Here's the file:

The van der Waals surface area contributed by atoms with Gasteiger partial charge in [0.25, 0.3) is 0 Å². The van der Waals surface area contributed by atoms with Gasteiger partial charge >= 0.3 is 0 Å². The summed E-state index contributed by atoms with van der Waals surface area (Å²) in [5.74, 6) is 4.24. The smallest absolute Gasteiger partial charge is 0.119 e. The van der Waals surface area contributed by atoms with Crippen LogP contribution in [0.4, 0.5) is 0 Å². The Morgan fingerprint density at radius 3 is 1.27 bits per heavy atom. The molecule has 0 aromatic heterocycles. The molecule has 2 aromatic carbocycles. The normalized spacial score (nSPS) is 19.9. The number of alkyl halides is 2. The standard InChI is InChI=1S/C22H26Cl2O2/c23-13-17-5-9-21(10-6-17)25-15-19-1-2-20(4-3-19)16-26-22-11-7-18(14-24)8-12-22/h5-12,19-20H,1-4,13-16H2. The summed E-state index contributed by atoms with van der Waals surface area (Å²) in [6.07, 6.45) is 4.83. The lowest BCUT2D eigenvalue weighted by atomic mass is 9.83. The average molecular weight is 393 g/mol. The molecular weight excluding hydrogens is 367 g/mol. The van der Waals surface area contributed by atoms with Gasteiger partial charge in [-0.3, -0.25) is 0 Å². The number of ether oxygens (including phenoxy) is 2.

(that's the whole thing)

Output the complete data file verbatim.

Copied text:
The van der Waals surface area contributed by atoms with Gasteiger partial charge in [0.25, 0.3) is 0 Å². The van der Waals surface area contributed by atoms with Gasteiger partial charge >= 0.3 is 0 Å². The summed E-state index contributed by atoms with van der Waals surface area (Å²) in [5.74, 6) is 4.24. The smallest absolute Gasteiger partial charge is 0.119 e. The van der Waals surface area contributed by atoms with Crippen LogP contribution in [0.4, 0.5) is 0 Å². The Morgan fingerprint density at radius 3 is 1.27 bits per heavy atom. The molecule has 0 aromatic heterocycles. The molecule has 2 aromatic carbocycles. The normalized spacial score (nSPS) is 19.9. The number of alkyl halides is 2. The standard InChI is InChI=1S/C22H26Cl2O2/c23-13-17-5-9-21(10-6-17)25-15-19-1-2-20(4-3-19)16-26-22-11-7-18(14-24)8-12-22/h5-12,19-20H,1-4,13-16H2. The summed E-state index contributed by atoms with van der Waals surface area (Å²) in [6.07, 6.45) is 4.83. The lowest BCUT2D eigenvalue weighted by atomic mass is 9.83. The average molecular weight is 393 g/mol. The molecular weight excluding hydrogens is 367 g/mol. The van der Waals surface area contributed by atoms with Gasteiger partial charge in [-0.3, -0.25) is 0 Å². The number of ether oxygens (including phenoxy) is 2.